Wilhelm Viëtor

Wilhelm Viëtor.jpg

Carl Adolf Theodor Wilhelm Viëtor (German: [ˈvɪlhɛlm ˈfiːetoːɐ̯]; 25 December 1850 – 22 September 1918) was a German phonetician and language educator. He was a central figure in the Reform Movement in language education of the late 19th century, which sought to replace the traditional grammar–translation method with oral language teaching.

He was one of the early members of the International Phonetic Association, founded by Paul Passy in 1886, alongside leading British phonetician Henry Sweet, and served as its president from 1888 until his death.[1]

In 1981, German phonetician Klaus J. Kohler described Viëtor as "the most outstanding figure in the field of descriptive and practical phonetics of individual languages in Germany at the turn of the century".[2]:170

Life and career

The son of a pastor, Viëtor studied theology and philology at the Universities of Leipzig, Berlin, and Marburg, where he received a PhD in philology in 1875.[3] He taught English and French in Düsseldorf, Wiesbaden, and Friedrichsdorf from 1876 to 1882.[4]

In 1882, Viëtor published an influential pamphlet titled Der Sprachunterricht muss umkehren! ("Language teaching must start afresh!") under the pseudonym Quousque Tandem (taken from the opening words of Cicero's speech to Catiline), which spurred the Reform Movement in foreign language teaching in Europe.[5] Its English translation, by A. P. R. Howatt and David Abercrombie, was published in 1984.[6]

In 1884, Viëtor was appointed associate professor of English philology at the University of Marburg.[3] In 1886, Viëtor joined the International Phonetic Association founded by Paul Passy, then known as the Phonetic Teachers' Association, of which he became President two years later. He launched the phonetics journal Phonetische Studien in 1888 and the language teaching journal Die neueren Sprachen, which absorbed the former, in 1893.[4][7]:474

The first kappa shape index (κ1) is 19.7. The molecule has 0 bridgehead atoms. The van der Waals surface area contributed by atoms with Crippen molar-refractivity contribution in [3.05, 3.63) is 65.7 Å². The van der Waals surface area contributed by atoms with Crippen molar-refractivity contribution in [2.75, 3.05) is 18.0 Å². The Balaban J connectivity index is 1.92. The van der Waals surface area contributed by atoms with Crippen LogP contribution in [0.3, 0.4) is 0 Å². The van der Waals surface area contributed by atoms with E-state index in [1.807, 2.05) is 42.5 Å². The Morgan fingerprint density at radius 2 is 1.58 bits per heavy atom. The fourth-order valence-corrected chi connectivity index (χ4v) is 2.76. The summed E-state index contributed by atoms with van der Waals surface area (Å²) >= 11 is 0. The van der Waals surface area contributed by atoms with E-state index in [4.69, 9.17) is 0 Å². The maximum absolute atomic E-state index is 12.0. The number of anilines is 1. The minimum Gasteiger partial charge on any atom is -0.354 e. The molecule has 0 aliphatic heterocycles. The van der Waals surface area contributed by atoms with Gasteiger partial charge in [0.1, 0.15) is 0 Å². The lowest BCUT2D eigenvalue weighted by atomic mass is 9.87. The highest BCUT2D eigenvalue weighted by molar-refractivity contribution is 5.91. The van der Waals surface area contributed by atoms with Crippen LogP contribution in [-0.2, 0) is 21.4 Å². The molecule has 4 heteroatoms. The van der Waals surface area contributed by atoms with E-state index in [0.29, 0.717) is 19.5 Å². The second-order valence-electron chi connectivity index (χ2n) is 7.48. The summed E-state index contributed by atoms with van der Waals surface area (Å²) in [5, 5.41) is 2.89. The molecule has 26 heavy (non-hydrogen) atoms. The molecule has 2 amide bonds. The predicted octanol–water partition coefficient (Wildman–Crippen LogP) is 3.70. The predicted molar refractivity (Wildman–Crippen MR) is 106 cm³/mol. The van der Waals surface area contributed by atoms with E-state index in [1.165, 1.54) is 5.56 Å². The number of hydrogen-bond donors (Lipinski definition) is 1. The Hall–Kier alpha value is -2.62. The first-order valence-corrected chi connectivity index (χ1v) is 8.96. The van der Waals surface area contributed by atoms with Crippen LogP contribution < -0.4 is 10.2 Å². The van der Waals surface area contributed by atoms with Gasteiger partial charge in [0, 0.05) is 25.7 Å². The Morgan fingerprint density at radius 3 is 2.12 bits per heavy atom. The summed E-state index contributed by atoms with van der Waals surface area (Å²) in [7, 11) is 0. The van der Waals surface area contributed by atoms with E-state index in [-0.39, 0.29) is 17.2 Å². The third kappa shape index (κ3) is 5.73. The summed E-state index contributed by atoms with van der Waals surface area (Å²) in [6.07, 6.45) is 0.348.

Viëtor authored two successful textbooks in phonetics: Elemente der Phonetik, first published in 1884, went through seven editions by 1923; Die Aussprache des Schriftdeutschen, first published in 1895, reached its eleventh edition in 1925.[4] Viëtor also compiled Deutsches Aussprachewörterbuch (1912), which likely took part in inspiring Daniel Jones to publish the English Pronouncing Dictionary (1917).[7]:123, 475

From 1899 to 1901, Viëtor held summer schools at Marburg, which were attended by language teachers from all over Europe.[4]

References

  1. ^ "History of the IPA". International Phonetic Association. Retrieved 23 August 2019.
  2. ^ Kohler, Klaus (1981). "Three Trends in Phonetics: the Development of the Discipline in Germany since the Nineteenth Century". In Asher, R. E.; Henderson, Eugene J. A. (eds.). Towards a History of Phonetics. Edinburgh University Press. pp. 161–178. ISBN 0-85224-374-X.
  3. ^ a b "Viëtor, Carl Adolf Theodor Wilhelm". Marburger Professorenkatalog online. Philipps-Universität Marburg. 27 December 2018. Retrieved 23 August 2019.
  4. ^ a b c d Smith, Richard C. (2007). "Wilhelm Viëtor's life and career". Warwick ELT Archive. University of Warwick. Retrieved 23 August 2019.
  5. ^ Howatt, A. P. R. (1982). "'Language teaching must start afresh!'". ELT Journal. 36 (4): 263–268. doi:10.1093/elt/36.4.263.
  6. ^ Howatt, A. P. R.; Abercrombie, David (1984). "Language teaching must start afresh! A translation of Wilhelm Viëtor's Der Sprachunterricht muss umkehren!". A History of English Language Teaching. By Howatt, A. P. R. Oxford University Press. pp. 340–363. ISBN 0-19-437075-5.
  7. ^ a b Collins, Beverly; Mees, Inger M. (1998). The Real Professor Higgins: The Life and Career of Daniel Jones. Berlin: Mouton de Gruyter. ISBN 3-11-015124-3.

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